Investors Are FURIOUS With Chesapeake
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Shareholders succeeded in pushing through changes in the company’s bylaws that determined the manner of election of the board of directors, paving the way for a significant dilution of concentration of power in the hands of the board.
The company agreed to the shareholders’ demand that directors, in order to be elected, must receive the majority of the votes cast. Technically, this change could have been made effective only with the support of two-thirds of the outstanding shares, but the board agreed to the change seeing that 97 percent of the voters were in favor.
In another significant move, 86 percent of shareholders voted to scrap an existing regulation that required two-thirds of outstanding shares in order to change a bylaw.
Large, long-term investors in the company can now look forward to nominating their representatives on the company’s board – 60 percent of votes at the meeting were in favor of this proposal.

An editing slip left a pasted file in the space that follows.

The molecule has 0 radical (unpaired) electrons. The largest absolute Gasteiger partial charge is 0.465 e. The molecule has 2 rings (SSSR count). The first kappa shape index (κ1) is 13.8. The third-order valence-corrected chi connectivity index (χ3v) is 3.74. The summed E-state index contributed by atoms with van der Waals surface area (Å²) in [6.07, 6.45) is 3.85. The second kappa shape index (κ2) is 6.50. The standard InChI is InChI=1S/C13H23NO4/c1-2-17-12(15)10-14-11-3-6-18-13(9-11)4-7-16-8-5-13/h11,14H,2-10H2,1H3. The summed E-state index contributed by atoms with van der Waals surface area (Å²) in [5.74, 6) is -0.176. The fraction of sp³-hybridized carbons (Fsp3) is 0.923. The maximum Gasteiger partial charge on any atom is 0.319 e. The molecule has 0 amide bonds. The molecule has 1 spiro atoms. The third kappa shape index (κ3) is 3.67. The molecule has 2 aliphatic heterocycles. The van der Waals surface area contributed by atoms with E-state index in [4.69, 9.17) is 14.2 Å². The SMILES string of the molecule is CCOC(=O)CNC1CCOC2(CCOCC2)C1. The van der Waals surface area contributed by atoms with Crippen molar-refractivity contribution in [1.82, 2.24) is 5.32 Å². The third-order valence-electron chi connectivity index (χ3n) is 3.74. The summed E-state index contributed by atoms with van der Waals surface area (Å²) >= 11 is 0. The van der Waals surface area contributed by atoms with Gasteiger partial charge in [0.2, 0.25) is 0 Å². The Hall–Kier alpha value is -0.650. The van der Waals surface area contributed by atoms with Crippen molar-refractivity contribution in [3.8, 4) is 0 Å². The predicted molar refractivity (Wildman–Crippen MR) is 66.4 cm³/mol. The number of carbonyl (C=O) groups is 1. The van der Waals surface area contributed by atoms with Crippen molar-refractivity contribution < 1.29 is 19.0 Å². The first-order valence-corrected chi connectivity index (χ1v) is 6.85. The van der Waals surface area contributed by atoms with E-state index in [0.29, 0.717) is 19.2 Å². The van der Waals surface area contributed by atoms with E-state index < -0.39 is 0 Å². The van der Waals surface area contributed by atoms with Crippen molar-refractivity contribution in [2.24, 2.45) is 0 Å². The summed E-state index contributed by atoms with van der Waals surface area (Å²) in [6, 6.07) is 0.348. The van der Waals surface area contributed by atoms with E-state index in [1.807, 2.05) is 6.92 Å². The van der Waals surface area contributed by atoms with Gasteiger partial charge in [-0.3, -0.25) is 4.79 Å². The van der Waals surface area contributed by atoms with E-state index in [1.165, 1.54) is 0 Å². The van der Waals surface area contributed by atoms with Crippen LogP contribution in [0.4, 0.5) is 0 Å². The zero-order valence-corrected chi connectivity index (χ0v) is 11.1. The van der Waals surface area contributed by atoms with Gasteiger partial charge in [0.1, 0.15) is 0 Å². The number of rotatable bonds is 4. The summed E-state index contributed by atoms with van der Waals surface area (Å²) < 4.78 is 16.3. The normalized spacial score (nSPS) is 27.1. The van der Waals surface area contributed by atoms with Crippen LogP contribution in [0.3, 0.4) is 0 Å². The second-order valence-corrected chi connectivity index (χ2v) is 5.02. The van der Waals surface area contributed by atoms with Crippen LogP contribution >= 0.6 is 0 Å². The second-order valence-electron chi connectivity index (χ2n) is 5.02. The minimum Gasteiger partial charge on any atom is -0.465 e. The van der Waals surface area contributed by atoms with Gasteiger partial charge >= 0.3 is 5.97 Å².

The above changes apart, following an agreement announced this week, activist investor Carl Icahn will get to nominate a director on the board by June 22. Long-time investor Southeastern Asset Management, also a party to this agreement, gets to appoint three berths.
In another damning indictment of the company’s existing board, shareholders voted with their feet on the re-election of directors V Burns Hargis and Richard K Davidson, each receiving only 30 percent of votes. The two are engaged in a probe of CEO Aubrey McClendon’s controversial financial dealings, and offered to resign after the verdict. However, the board will decide on this later.
The vote “represents a total and complete collapse of investor confidence,” said Michael Garland, governance expert for the New York City Comptroller’s Office that controls pension funds invested in Chesapeake, referring to Hargis and Davidson.
“Something is out of whack here at Chesapeake,” Gerald Armstrong, a Denver-based shareholder said. “The absence of good governance practices has become more apparent. Accountability is what it’s all about.”
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